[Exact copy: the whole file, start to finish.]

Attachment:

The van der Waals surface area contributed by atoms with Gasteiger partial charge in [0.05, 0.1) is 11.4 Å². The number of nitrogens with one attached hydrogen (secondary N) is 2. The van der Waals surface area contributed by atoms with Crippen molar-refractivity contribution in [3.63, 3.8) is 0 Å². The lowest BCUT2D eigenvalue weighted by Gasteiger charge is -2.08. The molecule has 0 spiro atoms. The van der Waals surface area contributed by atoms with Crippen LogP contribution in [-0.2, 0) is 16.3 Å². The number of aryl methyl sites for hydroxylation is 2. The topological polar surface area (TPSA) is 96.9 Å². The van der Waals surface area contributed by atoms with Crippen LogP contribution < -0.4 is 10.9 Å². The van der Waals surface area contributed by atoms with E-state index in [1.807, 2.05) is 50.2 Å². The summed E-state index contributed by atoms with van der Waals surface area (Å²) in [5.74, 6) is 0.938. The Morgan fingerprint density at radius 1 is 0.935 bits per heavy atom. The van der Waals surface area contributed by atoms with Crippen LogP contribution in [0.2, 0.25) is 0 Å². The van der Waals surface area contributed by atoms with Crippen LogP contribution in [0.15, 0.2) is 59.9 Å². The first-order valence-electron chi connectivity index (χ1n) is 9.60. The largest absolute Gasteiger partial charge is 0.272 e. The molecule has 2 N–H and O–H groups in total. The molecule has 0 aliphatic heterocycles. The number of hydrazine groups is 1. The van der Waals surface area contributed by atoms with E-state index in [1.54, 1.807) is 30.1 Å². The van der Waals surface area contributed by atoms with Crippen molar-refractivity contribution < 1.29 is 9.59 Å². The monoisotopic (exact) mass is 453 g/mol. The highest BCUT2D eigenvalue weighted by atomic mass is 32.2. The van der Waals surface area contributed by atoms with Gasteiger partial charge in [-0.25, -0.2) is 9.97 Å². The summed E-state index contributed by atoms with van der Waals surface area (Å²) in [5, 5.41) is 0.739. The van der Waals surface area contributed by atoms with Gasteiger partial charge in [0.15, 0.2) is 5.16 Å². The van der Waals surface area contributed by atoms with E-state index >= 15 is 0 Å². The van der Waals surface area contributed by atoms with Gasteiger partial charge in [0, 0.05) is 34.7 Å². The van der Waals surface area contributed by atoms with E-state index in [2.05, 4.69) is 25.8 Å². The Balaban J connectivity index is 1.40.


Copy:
The van der Waals surface area contributed by atoms with Gasteiger partial charge in [0.05, 0.1) is 11.4 Å². The number of nitrogens with one attached hydrogen (secondary N) is 2. The van der Waals surface area contributed by atoms with Crippen molar-refractivity contribution in [3.63, 3.8) is 0 Å². The lowest BCUT2D eigenvalue weighted by Gasteiger charge is -2.08. The molecule has 0 spiro atoms. The van der Waals surface area contributed by atoms with Crippen LogP contribution in [-0.2, 0) is 16.3 Å². The number of aryl methyl sites for hydroxylation is 2. The topological polar surface area (TPSA) is 96.9 Å². The van der Waals surface area contributed by atoms with Crippen LogP contribution < -0.4 is 10.9 Å². The van der Waals surface area contributed by atoms with E-state index in [1.807, 2.05) is 50.2 Å². The summed E-state index contributed by atoms with van der Waals surface area (Å²) in [5.74, 6) is 0.938. The Morgan fingerprint density at radius 1 is 0.935 bits per heavy atom. The van der Waals surface area contributed by atoms with Crippen LogP contribution in [0.2, 0.25) is 0 Å². The van der Waals surface area contributed by atoms with Crippen LogP contribution in [0.15, 0.2) is 59.9 Å². The first-order valence-electron chi connectivity index (χ1n) is 9.60. The largest absolute Gasteiger partial charge is 0.272 e. The molecule has 2 N–H and O–H groups in total. The molecule has 0 aliphatic heterocycles. The number of hydrazine groups is 1. The van der Waals surface area contributed by atoms with E-state index in [1.54, 1.807) is 30.1 Å². The van der Waals surface area contributed by atoms with Crippen molar-refractivity contribution < 1.29 is 9.59 Å². The monoisotopic (exact) mass is 453 g/mol. The highest BCUT2D eigenvalue weighted by atomic mass is 32.2. The van der Waals surface area contributed by atoms with Gasteiger partial charge in [-0.25, -0.2) is 9.97 Å². The summed E-state index contributed by atoms with van der Waals surface area (Å²) in [5, 5.41) is 0.739. The van der Waals surface area contributed by atoms with Gasteiger partial charge in [0.15, 0.2) is 5.16 Å². The van der Waals surface area contributed by atoms with E-state index >= 15 is 0 Å². The van der Waals surface area contributed by atoms with Gasteiger partial charge in [0, 0.05) is 34.7 Å². The van der Waals surface area contributed by atoms with E-state index in [2.05, 4.69) is 25.8 Å². The Balaban J connectivity index is 1.40.